Listed as my most anticipated film of 2015 – though it was only in limited release in 2015 – I was finally able to gaze upon the film that stole my attention for almost a whole year. Winner for Best-Picture, Best-Director, and Best Original Screenplay at the 2014 Oscars, Alejandro Inarritu is showing the world what he is capable of once again in this winter western tale that pits man versus nature versus man. The film is set in the 1800’s in a time where Indian tribes struck fear in the hearts of men as much as the bone chilling weather while Hugh Glass (DiCaprio) finds himself caught in between all of it, and as the pupil of this winter white eye is one of the most impressively shot films I have ever seen and performances that will leave you “breathless”.
DiCaprio and Hardy are two names you pucker up to because of those astounding track records and I am pleased to announce they do not disappoint. Hardy himself has had one of the better years in film as he has starred in four top tier movies, including this one, and he proves to be the best he’s been all year. The violent and stunningly realistic frontier these men are thrown into grips us like the snow and ice that blankets the film in frigid blankets of turmoil and despair. Shot with nothing but natural light – meaning no extra lights besides fire and the sun itself – the film is one of the most stunning works of art I may have ever seen in the world of film and deserves to be recognized. To add to this radiant cinematography by Emmanuel Libezki is a group of actors who deliver some of their best work to date while there are more shots of trees than there are words in this movie.
Thrusting us into the bloodshed of the rivalries ensuing with the Indian tribes and the American trappers, tempers flare with aggression and hatred that makes you cringe as much as the fallen trappers with arrows in their backs. Inarritu proves that he is an experimental director with an eye for physical storytelling as well as he is through sharply written dialogue as shown in Birdman. He makes his actors push their limits and go to extremes I have rarely seen in film and you can feel every moment of pain, exhaustion, heartbreak, and betrayal as Glass is left for dead after a series of events that will make you fear nature as we once did. If you don’t know what I mean, may I suggest looking at the trailer with the bear.
Not only is this is a revenge tale, but in reality a tale of survival that would make Les Stroud want to quit his job. Through the harshest of elements and events, our protagonist that is Hugh Glass falls to having the worst luck imaginable as he treks through frozen tundras, forests, and mountains in search of those who left him to die. DiCaprio is world class in more ways than one, but it’s the sheer physicality he brings to the screen that buys us in to what this actor is truly made of. What a great role for an actor does is make us forget that he/she is an actor and that mission is accomplished with everyone cast, and especially its lead. Sounds of deep breaths and screams of terror bounce will bounce in your heads like an echo chamber will no source of peace and quiet in sight and I assure you that you will feel every blow dealt to our hero as he crawls and mumbles his way to the end of his journey.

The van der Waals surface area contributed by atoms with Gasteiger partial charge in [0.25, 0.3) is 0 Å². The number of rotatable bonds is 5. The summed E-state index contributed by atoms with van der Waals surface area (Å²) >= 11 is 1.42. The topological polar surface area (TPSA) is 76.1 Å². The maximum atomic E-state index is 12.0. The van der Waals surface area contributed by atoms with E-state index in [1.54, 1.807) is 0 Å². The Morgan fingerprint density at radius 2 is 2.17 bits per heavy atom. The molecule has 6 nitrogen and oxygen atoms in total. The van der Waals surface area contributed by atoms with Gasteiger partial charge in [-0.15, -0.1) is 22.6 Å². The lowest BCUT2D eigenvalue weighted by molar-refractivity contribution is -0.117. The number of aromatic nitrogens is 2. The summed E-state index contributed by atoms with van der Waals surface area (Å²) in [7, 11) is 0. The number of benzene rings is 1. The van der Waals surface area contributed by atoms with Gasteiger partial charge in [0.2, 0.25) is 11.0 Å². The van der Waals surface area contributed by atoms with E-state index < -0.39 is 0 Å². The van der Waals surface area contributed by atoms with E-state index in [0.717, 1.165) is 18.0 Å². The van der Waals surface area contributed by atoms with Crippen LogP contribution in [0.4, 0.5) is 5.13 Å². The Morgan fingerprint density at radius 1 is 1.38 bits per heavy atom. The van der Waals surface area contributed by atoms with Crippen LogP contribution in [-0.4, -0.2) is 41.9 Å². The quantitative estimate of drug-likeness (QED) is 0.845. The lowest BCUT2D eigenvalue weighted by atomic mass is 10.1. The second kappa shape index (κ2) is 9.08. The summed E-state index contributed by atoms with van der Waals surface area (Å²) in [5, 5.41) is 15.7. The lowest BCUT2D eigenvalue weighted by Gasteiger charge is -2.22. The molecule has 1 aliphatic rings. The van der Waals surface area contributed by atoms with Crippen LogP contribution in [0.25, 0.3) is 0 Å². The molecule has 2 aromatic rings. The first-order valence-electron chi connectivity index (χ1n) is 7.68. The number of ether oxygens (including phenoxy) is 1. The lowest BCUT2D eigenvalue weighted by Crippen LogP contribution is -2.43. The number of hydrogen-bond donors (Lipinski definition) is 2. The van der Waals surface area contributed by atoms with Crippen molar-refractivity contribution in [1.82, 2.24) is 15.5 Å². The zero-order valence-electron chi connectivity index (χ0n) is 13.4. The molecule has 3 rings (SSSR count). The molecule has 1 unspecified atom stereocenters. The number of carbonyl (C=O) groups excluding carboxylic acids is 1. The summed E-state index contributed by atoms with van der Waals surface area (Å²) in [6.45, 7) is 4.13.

Where the film falls in my rankings as the best film of 2015 only for a few scenes that tend to not fit with the overall story like the director may have intended. That’s the risk of using flashbacks and dream sequences in films, but while they feel unnecessary, they don’t halt the films brilliance or story in ways that could feel like a period in the middle of an incomplete sentence. Inarritu is looking at a career that will last as long he can do projects like this one. Imaginative storytelling with visuals unparalleled to any film you have likely seen, Alejandro Inarritu also does what the great directors can do, and that is get the best performances from their actors. Other great performances by the underrated young talent of our generation are that of Will Poulter and Domhnnall Gleeson who shine when they get on screen next to stars like DiCaprio and Hardy.
I will happily say that, though my expectations were high, I was more than pleased wit the finished product. Like a moving painting on a film canvas, The Revenant is the most brutal depiction of conditions that would make any of us today faint. A mountain man who realizes his purpose on this earth is what you come for and the visuals and performances are what you stay for. Still, the film is long at a whopping 2 hr. 36 min. but that is about three hours you won’t regret using to see this movie.